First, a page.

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Alice’s 7 Top Tips for Eating Well on a Low FODMAP Diet

Alice’s 7 Top Tips for Eating Well on a Low FODMAP Diet

I have been following a modified low FODMAP diet for a few years now, and like many of us during the lockdown, I’ve been less active, and more conscious of what I’m consuming. I also find myself eating the same foods or relying on beige carbohydrates with fewer FODMAPs, which is not the healthiest way to be!

Following the Low Fodmap Diet:

When I first started out on the diet, I cooked most foods from scratch while exploring the range of free from options available. While the lockdowns have not helped in terms of eating particularly healthily (it has been far too easy to snack or eat the wrong foods), I have made the decision to check the ingredients of all foods I consume.

I am already an expert at scanning for FODMAPs, particularly any sign of onion or garlic, that I now also look out for any ingredients that I could not pick out in a supermarket. Many gluten free foods have additives which are often chemicals that you would not ordinarily be able to buy. While these are of course safe to eat, do they have any nutritional value, and more importantly, why are they added? Asking these questions has made me more mindful about the foods I consume, and where I can make things from scratch I will, or I use trusted products which contain all natural ingredients, such as Bay’s Kitchen. All ingredients on the Bay’s Kitchen range can be found in a supermarket, and they all have nutritional value while providing a delicious, low FODMAP sauce, stock or soup.

My Top Tips:

It’s always worth reflecting on your diet regularly so you can make more informed choices about what to eat, and to lead a healthier lifestyle, so here are my top tips for eating well on a low FODMAP diet:

Eat a variety of fruit and vegetables

When starting out on the low FODMAP diet, it’s all too easy to focus on all the things you can’t eat. Turn this on its head and focus on all the foods you can eat! I printed out a list of the low FODMAP fruits and vegetables, stuck it on my fridge and ensured I tried something different each week in my weekly shop. The more variety, in smaller portions, will incorporate more nutrients which is beneficial in the long term.

Meal Plan

This is the best way to ensure you are eating well, and prevent any impulsive takeaways which might bring about unwanted symptoms. I plan for every meal, drinks and snacks while also pre-empting busy weeknights or unexpected changes by having a supply of Bay’s Kitchen sauces in the cupboard.    

Make use of garlic-infused oil

If you are struggling with flavour, make use of garlic-infused oil to add a burst of flavour to low FODMAP meals. I use it as a base for many recipes, and it has allowed me to eat a range of cuisines while sticking to a low FODMAP diet. Just make sure you purchase infused oil, and that no other ingredients are added (as the fructans in garlic are insoluble in oil, but could leach into water-based ingredients).    

Avoid too many free from alternatives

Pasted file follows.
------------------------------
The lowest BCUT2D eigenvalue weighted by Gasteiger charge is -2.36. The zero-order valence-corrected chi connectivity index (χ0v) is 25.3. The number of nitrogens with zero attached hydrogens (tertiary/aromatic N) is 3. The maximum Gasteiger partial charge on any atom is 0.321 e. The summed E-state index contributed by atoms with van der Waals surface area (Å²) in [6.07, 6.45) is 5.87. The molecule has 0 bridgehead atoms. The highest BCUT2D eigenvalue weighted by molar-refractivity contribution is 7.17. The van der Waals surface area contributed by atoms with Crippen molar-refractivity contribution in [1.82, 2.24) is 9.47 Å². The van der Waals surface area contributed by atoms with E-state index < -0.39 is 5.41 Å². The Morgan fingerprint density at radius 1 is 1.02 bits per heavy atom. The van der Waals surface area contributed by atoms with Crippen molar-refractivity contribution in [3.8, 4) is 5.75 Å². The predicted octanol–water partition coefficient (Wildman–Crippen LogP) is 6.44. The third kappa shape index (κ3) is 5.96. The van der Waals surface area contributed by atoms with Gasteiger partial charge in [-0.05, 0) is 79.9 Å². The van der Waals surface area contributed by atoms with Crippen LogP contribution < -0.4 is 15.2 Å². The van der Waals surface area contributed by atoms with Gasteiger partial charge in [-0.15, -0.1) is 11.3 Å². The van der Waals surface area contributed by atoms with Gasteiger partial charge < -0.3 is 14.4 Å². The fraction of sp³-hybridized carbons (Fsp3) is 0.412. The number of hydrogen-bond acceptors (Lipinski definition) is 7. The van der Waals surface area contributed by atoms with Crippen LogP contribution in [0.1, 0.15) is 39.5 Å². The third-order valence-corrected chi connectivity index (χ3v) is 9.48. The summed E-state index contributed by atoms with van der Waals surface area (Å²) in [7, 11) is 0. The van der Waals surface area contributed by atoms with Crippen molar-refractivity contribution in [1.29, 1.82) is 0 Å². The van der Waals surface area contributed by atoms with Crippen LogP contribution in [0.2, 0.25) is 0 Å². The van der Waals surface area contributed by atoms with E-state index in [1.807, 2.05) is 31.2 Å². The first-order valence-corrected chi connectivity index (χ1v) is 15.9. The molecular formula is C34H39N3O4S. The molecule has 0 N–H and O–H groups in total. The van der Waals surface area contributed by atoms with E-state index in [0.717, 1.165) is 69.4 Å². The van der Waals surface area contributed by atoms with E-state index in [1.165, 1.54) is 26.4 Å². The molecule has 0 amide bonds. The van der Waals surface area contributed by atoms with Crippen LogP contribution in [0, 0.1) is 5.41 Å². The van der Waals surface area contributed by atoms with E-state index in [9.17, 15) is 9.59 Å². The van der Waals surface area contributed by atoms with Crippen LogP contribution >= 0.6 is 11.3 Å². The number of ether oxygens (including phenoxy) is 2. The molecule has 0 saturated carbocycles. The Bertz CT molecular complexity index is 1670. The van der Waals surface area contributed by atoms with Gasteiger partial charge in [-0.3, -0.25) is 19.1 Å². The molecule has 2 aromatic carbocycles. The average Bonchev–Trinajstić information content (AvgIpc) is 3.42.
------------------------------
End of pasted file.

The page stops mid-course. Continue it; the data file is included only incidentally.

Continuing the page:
Many of the gluten free, dairy free or simply free from alternatives not only often contain hidden FODMAPs, they are also packed with sugar, preservatives and additives which have little or no nutritional value. I’m so used to scanning labels for FODMAPs, that now I also check for any ingredients I wouldn’t find in my kitchen cupboard. I then think about whether I can recreate it myself, and most of the time, the answer is yes! Most bread and cake recipes can be made using kitchen cupboard ingredients, and they won’t have any hidden FODMAPs. It’s the same with main meals – Simple, yet tasty meals can be easy to make, and they contain all natural ingredients with a nutritional purpose.

Eat enough fibre

IBS symptoms can often include constipation or irregular bowel movements. To try and alleviate these, make sure you are eating plenty of oats, fruits, vegetables and whole grains, e.g., brown rice and quinoa, to increase the fibre intake in your diet.

Drink plenty of water

This is certainly something we are always told, but it’s so important if you have IBS. Water aids digestion.

And back to my first point – eat a range of meals!

Don’t get stuck in a cycle of eating the same thing, or eating safe yet beige carbohydrates. Make the most of all the delicious food you can enjoy and try to vary your diet to include seafood and fish, meat and vegetarian options. This will maximise the nutrients in your diet, feed your gut bacteria and most importantly, will allow you to really enjoy food.

My recipes featuring Bay’s Kitchen:

I have had the pleasure of working with Bay’s Kitchen on a few Low FODMAP recipes, featuring their delicious products. Find my Spinach & Paneer Korma with Gluten Free Chapatis recipe here & my Mexican Chilli Beef Nachos here.

Written by Alice Nicholson from @lowfodmapinspiration, on behalf of Bay’s Kitchen.

Copyright Bay’s Kitchen. Please do not reprint without permission.  


Written by

Recipe Creator & Content Writer

Alice Nicholson

Alice Nicholson is a recipe creator and content writer specialising in low FODMAP and gluten-free diets for individuals with IBS. She is the author of A Beginner’s Guide to the Low FODMAP Diet.

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